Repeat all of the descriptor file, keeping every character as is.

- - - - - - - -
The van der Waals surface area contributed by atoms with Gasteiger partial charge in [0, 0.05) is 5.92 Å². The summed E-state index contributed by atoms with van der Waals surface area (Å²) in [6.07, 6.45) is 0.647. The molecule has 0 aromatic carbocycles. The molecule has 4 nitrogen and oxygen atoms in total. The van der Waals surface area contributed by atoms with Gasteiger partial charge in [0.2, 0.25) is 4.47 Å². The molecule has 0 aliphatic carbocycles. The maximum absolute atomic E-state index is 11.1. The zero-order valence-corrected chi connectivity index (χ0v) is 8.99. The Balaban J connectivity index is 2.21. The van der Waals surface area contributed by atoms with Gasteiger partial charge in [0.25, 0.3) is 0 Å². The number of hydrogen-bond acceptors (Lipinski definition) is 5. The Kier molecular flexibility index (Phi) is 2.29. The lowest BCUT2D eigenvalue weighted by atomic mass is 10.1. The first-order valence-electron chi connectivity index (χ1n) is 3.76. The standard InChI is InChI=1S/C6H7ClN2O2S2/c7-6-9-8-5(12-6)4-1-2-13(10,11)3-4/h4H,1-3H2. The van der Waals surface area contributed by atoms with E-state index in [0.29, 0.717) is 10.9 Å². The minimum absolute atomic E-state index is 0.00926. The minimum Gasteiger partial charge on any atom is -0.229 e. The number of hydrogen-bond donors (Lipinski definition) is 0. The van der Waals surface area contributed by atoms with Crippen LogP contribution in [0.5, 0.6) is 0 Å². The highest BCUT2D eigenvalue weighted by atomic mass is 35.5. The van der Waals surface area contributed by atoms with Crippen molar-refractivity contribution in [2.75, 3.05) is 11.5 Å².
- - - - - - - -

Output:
The van der Waals surface area contributed by atoms with Gasteiger partial charge in [0, 0.05) is 5.92 Å². The summed E-state index contributed by atoms with van der Waals surface area (Å²) in [6.07, 6.45) is 0.647. The molecule has 0 aromatic carbocycles. The molecule has 4 nitrogen and oxygen atoms in total. The van der Waals surface area contributed by atoms with Gasteiger partial charge in [0.2, 0.25) is 4.47 Å². The molecule has 0 aliphatic carbocycles. The maximum absolute atomic E-state index is 11.1. The zero-order valence-corrected chi connectivity index (χ0v) is 8.99. The Balaban J connectivity index is 2.21. The van der Waals surface area contributed by atoms with Gasteiger partial charge in [0.25, 0.3) is 0 Å². The number of hydrogen-bond acceptors (Lipinski definition) is 5. The Kier molecular flexibility index (Phi) is 2.29. The lowest BCUT2D eigenvalue weighted by atomic mass is 10.1. The first-order valence-electron chi connectivity index (χ1n) is 3.76. The standard InChI is InChI=1S/C6H7ClN2O2S2/c7-6-9-8-5(12-6)4-1-2-13(10,11)3-4/h4H,1-3H2. The van der Waals surface area contributed by atoms with E-state index in [0.29, 0.717) is 10.9 Å². The minimum absolute atomic E-state index is 0.00926. The minimum Gasteiger partial charge on any atom is -0.229 e. The number of hydrogen-bond donors (Lipinski definition) is 0. The van der Waals surface area contributed by atoms with Crippen LogP contribution in [0.5, 0.6) is 0 Å². The highest BCUT2D eigenvalue weighted by atomic mass is 35.5. The van der Waals surface area contributed by atoms with Crippen molar-refractivity contribution in [2.75, 3.05) is 11.5 Å².